Imagine for a moment that you’re a software team, pushing new versions into production. You’re working on multiple pieces independently, so as you make changes automation pulls it all together in orderly Continuous Integration. At the right moment, your team’s work is pushed and Continuous Delivery does the job. Five deploys a day? No problem. Y’all have written, collaborated, tested, and published your glorious stuff. Job well done!!!
Just kidding, you’re not done. Does anyone write software that will suddenly just stop? Ok, maybe Y2K mitigation. But most of us in this industry want to see our stuff keep running into the unforeseeable future. That’s where Continuous Verification enters the picture. In operations, we’ve been given the ball to ensure the reliability of the software you write, but we want to be as invested in running it into the future as you are in writing it.
So, long story short (and trust me it’s long), that’s what I’m doing now at a company called Verica. We are a Continuous Verification company. It’s an area closely aligned with Human Factors Engineering, Resilience Engineering, Safety, and Chaos Engineering. In fact, Chaos Engineering is central to what we do. We are here to help the enterprise get a leg up on Continuous Verification for the complex distributed systems they run. Tested in production,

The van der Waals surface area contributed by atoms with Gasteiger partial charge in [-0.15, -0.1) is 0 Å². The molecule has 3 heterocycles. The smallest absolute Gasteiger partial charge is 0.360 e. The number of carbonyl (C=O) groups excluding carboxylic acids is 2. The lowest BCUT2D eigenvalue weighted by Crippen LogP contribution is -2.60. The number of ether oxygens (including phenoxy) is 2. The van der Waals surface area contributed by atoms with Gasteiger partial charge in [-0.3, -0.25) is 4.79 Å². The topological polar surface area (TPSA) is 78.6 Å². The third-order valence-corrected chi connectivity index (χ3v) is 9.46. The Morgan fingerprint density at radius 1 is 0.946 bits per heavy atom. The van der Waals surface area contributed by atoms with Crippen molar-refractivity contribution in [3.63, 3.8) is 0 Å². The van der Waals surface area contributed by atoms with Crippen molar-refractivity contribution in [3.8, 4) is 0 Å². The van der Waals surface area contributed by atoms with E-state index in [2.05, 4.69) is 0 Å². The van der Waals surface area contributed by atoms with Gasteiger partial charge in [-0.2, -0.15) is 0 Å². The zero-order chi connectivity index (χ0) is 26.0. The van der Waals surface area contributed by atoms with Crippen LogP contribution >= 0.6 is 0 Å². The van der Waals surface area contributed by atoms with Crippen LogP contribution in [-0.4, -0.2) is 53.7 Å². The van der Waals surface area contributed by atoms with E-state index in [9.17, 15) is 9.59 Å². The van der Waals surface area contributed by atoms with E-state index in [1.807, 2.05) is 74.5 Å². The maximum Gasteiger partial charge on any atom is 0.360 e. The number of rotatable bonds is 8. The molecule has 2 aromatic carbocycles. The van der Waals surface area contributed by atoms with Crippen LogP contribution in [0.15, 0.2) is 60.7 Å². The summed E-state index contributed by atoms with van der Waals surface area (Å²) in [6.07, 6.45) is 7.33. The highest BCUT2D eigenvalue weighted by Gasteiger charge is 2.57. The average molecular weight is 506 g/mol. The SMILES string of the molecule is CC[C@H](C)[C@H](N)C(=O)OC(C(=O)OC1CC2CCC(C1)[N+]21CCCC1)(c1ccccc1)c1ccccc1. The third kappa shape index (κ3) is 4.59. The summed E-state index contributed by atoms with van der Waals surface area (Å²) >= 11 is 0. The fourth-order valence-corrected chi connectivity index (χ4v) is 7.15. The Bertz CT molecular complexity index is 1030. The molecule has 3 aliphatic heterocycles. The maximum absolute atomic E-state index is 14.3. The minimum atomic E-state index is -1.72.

At Verica, I’m still doing ops. I am
Most of all I’m excited to work with a stellar team. These are people I’ve changed up my life and taken great risks to work beside. Five years ago I discovered there was a close similarity between indeterminacy in distributed systems and the things I have studied in music. Verica is the next amalgamation of my love for musical improvisation and operating complex systems. It’s about time I wrote an opera, isn’t it?